Best Management Practices Evaluation


Nonpoint source pollution from logging practices has long been a concern of water quality managers and forestry officials alike. The three parameters generally associated with impacts from logging practices are changes in flow regime, temperature and turbidity (total suspended solids). Perhaps the most widely accepted best management practice (BMP) used to curb degradation is to leave an undisturbed vegetative buffer strip immediately adjacent to the stream. This riparian buffer can decrease sheet flow runoff and thereby reducing sedimentation. Wisconsin Office of Forestry currently has guidelines for riparian buffers along streams in timber harvest areas. These guidelines were largely based upon good science from other states, but as a follow up they should be empirically tested to determine if they provide adequate protection of stream resources unique to Wisconsin. This project will evaluate the changes in the three previously noted parameters generally associated with impacts from logging practices. Accurate measurement and estimation of water quality changes is dependent on the timing and frequency of data collection. This is particularly true for parameters such as suspended solids. For example, it is common in streams and rivers for most of the annual suspended sediment to be transported during a few, large runoff events. Automated data collection is essential to effectively capture such events. Although it is possible to rely solely on manual measurements, important flows are infrequent, unpredictable, and when they do occur, trained personnel may not be available to collect the required information. There is currently no practical method to directly measure the full range (submicron to 2 mm) of suspended sediment concentration (SSC) in the field. Pumped or manual samples must be transported to a laboratory for analysis. However, like the new generation of pressure transducers, a number of companies now offer turbidity sensors that can be deployed on a continuous basis in streams. These sensors use near-infrared light source to accurately measure the stream water's light scattering ability and are designed with a automated small wiper/cleaning device to keep the sensor surface clean from debris and biofouling.. These sensors generally possess highly accurate dynamic range (0-1500 NTUs). While turbidity cannot replace SSC, it can be of great benefit as an auxiliary measurement. The continuous turbidity record can reveal sediment pulses unrelated to flow, providing information about the timing and magnitude of sediment inputs The most rigorous evaluation of riparian buffers in timber harvest areas would be on landscapes with steep slopes and erodeable soils. We expect that if the buffers perform adequately in sensitive landscapes then they should be adequate for other landscape types as well. We propose to test buffer effectiveness in the Lake Superior clays region with the soils dominated by calcareous red clays and where topographic relief can frequently be 90 - 100 m/km. The Lake Superior clays region was identified from the USGS Quaternary Surficial Geology map. This region corresponds closely with Omernik et al. (2000) Level IV ecoregion Lake Superior Clay Plain. The effective study area shrinks considerably once focusing upon the forested land cover within the region. Ultimately we intend to sample streams in timber harvest areas using riparian buffer BMPs prescribed by Office of Forestry in the region.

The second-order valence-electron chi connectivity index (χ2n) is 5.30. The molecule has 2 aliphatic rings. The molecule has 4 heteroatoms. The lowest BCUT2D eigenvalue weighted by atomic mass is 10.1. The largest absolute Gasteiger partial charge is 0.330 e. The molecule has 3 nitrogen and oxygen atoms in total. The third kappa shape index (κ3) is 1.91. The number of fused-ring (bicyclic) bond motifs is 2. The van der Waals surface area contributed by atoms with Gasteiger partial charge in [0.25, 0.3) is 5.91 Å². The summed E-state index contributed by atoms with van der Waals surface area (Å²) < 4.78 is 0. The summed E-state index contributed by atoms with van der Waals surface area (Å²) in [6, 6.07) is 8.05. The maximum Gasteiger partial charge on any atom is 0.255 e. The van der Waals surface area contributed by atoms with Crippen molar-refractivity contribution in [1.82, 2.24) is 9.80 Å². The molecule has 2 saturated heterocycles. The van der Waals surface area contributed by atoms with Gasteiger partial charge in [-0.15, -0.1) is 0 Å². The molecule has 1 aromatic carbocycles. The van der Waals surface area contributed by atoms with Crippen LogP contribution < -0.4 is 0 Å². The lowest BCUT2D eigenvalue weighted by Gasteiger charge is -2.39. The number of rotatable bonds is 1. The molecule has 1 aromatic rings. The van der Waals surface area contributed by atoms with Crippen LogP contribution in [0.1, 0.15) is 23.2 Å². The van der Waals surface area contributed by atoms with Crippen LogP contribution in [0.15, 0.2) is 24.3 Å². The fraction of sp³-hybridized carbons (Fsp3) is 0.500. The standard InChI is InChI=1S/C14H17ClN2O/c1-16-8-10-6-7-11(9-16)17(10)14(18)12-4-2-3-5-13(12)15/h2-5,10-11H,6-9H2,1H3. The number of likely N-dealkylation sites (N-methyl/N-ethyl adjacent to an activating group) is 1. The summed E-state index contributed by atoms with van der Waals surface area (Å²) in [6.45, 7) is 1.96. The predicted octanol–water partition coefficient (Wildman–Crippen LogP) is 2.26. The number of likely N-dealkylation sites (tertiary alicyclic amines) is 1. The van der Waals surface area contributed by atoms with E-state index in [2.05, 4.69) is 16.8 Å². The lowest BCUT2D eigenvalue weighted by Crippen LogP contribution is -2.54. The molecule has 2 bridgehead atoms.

The project objectives are: 1.) Evaluate the water quality impacts on small streams adjacent to two timber harvests employing current BMP standards. 2.) Provide a demonstration site to showcase new monitoring technologies for water quality staff.

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